Tuesday, October 18, 2011

Mount Berge, Southeast Buttress, New Route, July 2011

Mount Berge, Southeast Buttress, New Route, July 2011         

     I had climbed Berge's long East Ridge in August of 2008 with Tana Beus and my old college buddy Chuck Sink.  Yes that would be the Sink of the Sink/Gerber Route on Dragontail's North Face.  When he and Eric Gerber put up the route on Dragontail, I had just arrived at WSU, and although strong and enthusiastic, I didn't know much about placing pro.  I learned a lot from Chuck and Dave Neff, and we did a number of good climbs together, including the second ascent of Mount Stuart's Northwest Face in 1972.  Here we are on the summit skinny, strong, and young; no marriages yet, hence no divorces, and none of our friends had been killed in the mountains.  Time has a way of altering all that; and Chuck and I are fast friends to this day, getting together for climbing trips every couple of years (even though he lives in Anchorage, AK).
Alan and Chuck Sink on summit Mount Stuart, 1972.   

      When we climbed Berge in 2008 it was obvious there were a couple of other unclimbed buttresses on the south side of the peak that was comprised of decent granite.  Although I had never been to the top of Berge before 2008, I was familiar with the area.  In 1967 at age 16, I joined a group on 25 Mazamas including my parents, for a week long outing at Buck Creek Pass.  I was fascinated at being in the midst of a sea of mountains, and even got to the top of Helmet Butte and Napeequa Peak with the group.  Twelve years later I led an Outward Bound patrol up and over the Louis Creek High Route to High Pass, and across the steep heather slopes of Mount Berge's west side.
Mount Berge from Buck Mountain, new route is far left buttress
      In 2008 we approached Berge from Buck Creek Pass and High Pass; virtually all good trail hiking, but a long ways.  Then last summer when my friend Matt Demey from Denver showed up, we went in the same way with plans to exit the bushwhack back down to Buck Creek at the climb's end.  With the heavy snowpackpack of 2010/2011 we encountered the white stuff over the trail before we reached Buck Creek Pass.  And that was the last week of July!  

     After a grueling ten hours of marching, the last bit on snow, we found a dry patch of ground to camp on just before the sun went down.  In the distance I could see Napeequa Peak that I climbed in 1967 with the Mazama group.  We were there in August of that summer and wildflowers carpeted the slopes and meadows, mosquitoes whined in the air, and every night we sat around a roaring campfire; back when fires were still allowed.
     Marsh Marigolds were the only blossoms popping up after the snowmelt where Matt and I placed our camp, and the tiny dentist drilling bloodsuckers were noticeably absent. We ate the largest dinner from our heavy packs, and contemplated tomorrow's route to High Pass and up around Berge.  The route to High Pass followed a trail on the east side, but that was covered in snow.  I was hoping that the crest would have some bare sections where a climber's path snaked along, saving us a lot of extra effort.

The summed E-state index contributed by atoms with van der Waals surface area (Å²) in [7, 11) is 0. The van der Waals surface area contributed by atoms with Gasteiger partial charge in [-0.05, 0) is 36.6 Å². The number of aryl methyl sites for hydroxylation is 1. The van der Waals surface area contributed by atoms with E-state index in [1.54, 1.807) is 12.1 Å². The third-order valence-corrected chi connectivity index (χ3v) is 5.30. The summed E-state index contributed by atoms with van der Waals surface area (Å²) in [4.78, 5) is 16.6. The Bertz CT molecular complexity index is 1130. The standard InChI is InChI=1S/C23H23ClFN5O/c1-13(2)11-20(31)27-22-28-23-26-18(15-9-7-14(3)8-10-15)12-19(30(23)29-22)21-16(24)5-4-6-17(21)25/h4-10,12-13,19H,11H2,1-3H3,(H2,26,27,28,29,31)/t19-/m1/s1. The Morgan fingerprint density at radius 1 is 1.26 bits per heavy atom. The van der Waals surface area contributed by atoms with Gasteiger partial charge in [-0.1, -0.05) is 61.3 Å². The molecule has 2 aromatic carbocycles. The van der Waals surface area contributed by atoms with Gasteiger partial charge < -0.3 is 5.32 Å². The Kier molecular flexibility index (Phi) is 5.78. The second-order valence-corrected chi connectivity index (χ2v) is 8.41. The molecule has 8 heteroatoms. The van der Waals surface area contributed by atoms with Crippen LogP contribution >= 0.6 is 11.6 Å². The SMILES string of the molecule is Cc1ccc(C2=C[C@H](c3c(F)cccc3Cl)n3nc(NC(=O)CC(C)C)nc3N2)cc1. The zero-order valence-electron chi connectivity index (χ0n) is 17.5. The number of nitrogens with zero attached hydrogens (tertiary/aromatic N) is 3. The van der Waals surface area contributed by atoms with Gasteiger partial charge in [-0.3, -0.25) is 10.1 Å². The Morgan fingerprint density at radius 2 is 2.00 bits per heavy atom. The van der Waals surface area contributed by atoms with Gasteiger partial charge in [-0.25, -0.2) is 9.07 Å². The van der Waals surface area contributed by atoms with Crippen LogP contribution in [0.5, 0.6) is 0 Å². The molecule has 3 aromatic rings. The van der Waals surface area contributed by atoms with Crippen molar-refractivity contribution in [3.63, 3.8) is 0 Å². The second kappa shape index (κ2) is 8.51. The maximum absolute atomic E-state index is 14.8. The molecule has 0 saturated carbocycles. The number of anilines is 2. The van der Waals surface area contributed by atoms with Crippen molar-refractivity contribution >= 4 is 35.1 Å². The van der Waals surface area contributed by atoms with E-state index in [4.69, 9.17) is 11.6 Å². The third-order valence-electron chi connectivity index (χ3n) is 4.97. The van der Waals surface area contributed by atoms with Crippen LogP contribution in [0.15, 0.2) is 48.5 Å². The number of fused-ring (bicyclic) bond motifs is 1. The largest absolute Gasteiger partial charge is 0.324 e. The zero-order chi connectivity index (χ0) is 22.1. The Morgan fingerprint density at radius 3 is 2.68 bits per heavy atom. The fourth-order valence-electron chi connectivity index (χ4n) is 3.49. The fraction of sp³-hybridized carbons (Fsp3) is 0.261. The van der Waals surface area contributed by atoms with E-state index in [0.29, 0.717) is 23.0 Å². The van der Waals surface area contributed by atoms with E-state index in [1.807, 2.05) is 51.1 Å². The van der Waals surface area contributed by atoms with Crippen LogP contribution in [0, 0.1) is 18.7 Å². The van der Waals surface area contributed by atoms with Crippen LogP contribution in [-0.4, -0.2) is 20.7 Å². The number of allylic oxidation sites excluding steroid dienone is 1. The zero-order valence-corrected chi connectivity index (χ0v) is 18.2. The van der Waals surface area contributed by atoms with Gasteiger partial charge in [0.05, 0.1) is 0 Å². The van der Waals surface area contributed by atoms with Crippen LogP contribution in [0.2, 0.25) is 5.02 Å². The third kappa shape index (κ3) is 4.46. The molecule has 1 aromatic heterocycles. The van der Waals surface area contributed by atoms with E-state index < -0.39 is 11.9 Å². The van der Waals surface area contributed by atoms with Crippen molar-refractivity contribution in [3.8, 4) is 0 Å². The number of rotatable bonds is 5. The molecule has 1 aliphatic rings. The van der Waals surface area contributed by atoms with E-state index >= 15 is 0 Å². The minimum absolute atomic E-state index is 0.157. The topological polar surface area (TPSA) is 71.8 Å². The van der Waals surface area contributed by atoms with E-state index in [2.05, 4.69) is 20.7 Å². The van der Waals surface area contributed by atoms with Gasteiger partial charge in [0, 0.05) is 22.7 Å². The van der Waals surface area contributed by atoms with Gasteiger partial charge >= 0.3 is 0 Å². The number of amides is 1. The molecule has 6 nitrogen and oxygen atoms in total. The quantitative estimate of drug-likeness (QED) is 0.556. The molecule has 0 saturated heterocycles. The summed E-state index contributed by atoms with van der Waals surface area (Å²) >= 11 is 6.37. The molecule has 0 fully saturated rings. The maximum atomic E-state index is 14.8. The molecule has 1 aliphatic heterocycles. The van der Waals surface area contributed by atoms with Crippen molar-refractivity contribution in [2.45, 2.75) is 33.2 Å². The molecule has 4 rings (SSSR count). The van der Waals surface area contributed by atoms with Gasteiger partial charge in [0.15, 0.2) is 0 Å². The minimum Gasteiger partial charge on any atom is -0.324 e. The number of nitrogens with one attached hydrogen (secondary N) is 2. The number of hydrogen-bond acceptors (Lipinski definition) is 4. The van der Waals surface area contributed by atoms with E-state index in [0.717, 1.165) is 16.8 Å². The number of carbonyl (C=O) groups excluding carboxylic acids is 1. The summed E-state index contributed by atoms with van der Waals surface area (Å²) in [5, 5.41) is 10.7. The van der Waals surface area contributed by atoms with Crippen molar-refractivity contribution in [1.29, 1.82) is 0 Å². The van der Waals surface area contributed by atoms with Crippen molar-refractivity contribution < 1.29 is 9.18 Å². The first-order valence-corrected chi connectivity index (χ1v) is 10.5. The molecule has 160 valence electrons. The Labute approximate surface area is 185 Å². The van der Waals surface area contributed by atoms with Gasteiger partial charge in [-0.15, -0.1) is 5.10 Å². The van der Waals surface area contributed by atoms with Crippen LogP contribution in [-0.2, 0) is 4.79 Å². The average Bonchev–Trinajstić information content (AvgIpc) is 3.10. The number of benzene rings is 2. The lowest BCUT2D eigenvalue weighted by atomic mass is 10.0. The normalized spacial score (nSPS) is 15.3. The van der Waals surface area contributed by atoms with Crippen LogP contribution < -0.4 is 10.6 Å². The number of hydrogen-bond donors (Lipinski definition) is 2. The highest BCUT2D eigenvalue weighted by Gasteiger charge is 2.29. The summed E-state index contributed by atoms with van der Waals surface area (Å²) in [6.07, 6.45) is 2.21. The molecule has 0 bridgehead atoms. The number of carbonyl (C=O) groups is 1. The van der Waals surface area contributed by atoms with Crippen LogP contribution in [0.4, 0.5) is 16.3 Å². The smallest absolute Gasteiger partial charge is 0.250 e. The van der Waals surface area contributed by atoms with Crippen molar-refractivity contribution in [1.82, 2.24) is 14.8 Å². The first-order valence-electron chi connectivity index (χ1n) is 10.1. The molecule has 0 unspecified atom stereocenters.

Luck was with us next morning as we discovered that the west side of the ridgecrest was bare, and we picked our way along a narrow path up and over several humps leading to the pass.
Matt on approach to High Pass
      The remnants of cornices were draped about the ridge as the hot July sun created  rivulets of meltwater; it was going to be a long day.  Beyond High Pass we dropped into in snowy basin just north of Berge.  It was time to refill water bladders ( a half gallon gone), and for Matt do some first aid on his heels.  Rising south of the basin was the final climb of the day up snowslopes on Berge's Northwest shoulder, over the Southwest Ridge, and down into the basin where we planned to camp.  It looked to be hot so I changed into shorts before the ascent.  Westward rose Clark Mountain, the jagged summit of Tenpeak, and Glacier Peak's perfect snowy cone.  The high alpine slopes slumbered white from winter, leaving only dark ridges of rock exposed. 
Matt crosses the shoulder of Mount Berge
      The slope turned out not as bad as it looked, and we were soon off the snow and hiking up heather and scree to the ridge overlooking the basin on the south.
     It is always this point in the story of our heroes that they wish they were somewhere else, (enjoying happy hour in camp for instance), but the weight of a full rock rack, 60 meter rope, camping gear and six days of food created that bone- crushing load of reality.  Any sign or porters, sherpas or helicopters was distinctly absent from the scene.
    Once we topped out on the ridgecrest, we could look down to the southeast and see the basin of our intended campsite.  Bright green Larch trees dotted the otherwise snow-covered terrain.  We hoped to find a patch of dry ground to pitch the tent on, and in this we were not disappointed.
Matt approaches the Southeast Buttress

     Enroute to our camp we passed the unclimbed buttress, and it looked like good clean rock.  And like the baby bear's bed that Goldilocks slept in, (not too hard or too soft) and in our case just right; not too steep and not too big.  
     Once settled in camp (on dry ground) we plunged into happy hour and fixing dinner.  Not trusting to the wonderfully lightweight Nextex material of BD's Firstlight tent, we brought a big nylon tarp to put over it in case of rain.  So much for modern technology in the Cascades.  Odd isn't it that most of those single-walled tents are manufactured in Utah or California!  But based on the weather prediction we'd brought the tarp, and it looked as though we were going to need it as high cirrus clouds moved in over Berge that evening.